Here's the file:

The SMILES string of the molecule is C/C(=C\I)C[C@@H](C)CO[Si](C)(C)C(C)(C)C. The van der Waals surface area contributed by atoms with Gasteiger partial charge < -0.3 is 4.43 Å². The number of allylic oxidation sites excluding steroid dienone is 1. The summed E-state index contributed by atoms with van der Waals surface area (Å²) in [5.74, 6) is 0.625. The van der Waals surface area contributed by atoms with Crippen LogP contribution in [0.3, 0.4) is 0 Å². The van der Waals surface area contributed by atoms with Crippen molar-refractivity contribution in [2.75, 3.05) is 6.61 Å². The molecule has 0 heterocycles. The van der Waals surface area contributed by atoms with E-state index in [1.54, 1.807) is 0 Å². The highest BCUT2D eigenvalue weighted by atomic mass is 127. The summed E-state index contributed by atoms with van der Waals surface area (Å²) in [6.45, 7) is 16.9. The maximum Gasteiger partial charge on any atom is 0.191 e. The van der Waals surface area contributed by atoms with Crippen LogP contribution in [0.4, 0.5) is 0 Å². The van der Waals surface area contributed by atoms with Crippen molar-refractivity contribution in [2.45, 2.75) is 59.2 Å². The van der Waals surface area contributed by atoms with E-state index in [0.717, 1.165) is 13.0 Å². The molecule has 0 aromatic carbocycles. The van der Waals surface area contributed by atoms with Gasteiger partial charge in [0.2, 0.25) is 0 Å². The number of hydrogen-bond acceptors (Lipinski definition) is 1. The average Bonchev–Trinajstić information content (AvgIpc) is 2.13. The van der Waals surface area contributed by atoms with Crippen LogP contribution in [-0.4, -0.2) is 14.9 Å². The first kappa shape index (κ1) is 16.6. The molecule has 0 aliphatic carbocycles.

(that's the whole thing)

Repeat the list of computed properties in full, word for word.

The SMILES string of the molecule is C/C(=C\I)C[C@@H](C)CO[Si](C)(C)C(C)(C)C. The van der Waals surface area contributed by atoms with Gasteiger partial charge < -0.3 is 4.43 Å². The number of allylic oxidation sites excluding steroid dienone is 1. The summed E-state index contributed by atoms with van der Waals surface area (Å²) in [5.74, 6) is 0.625. The van der Waals surface area contributed by atoms with Crippen LogP contribution in [0.3, 0.4) is 0 Å². The van der Waals surface area contributed by atoms with Crippen molar-refractivity contribution in [2.75, 3.05) is 6.61 Å². The molecule has 0 heterocycles. The van der Waals surface area contributed by atoms with E-state index in [1.54, 1.807) is 0 Å². The highest BCUT2D eigenvalue weighted by atomic mass is 127. The summed E-state index contributed by atoms with van der Waals surface area (Å²) in [6.45, 7) is 16.9. The maximum Gasteiger partial charge on any atom is 0.191 e. The van der Waals surface area contributed by atoms with Crippen LogP contribution in [0.4, 0.5) is 0 Å². The van der Waals surface area contributed by atoms with Crippen molar-refractivity contribution in [2.45, 2.75) is 59.2 Å². The van der Waals surface area contributed by atoms with E-state index in [0.717, 1.165) is 13.0 Å². The molecule has 0 aromatic carbocycles. The van der Waals surface area contributed by atoms with Gasteiger partial charge in [0.2, 0.25) is 0 Å². The number of hydrogen-bond acceptors (Lipinski definition) is 1. The average Bonchev–Trinajstić information content (AvgIpc) is 2.13. The van der Waals surface area contributed by atoms with Crippen LogP contribution in [-0.4, -0.2) is 14.9 Å². The first kappa shape index (κ1) is 16.6. The molecule has 0 aliphatic carbocycles.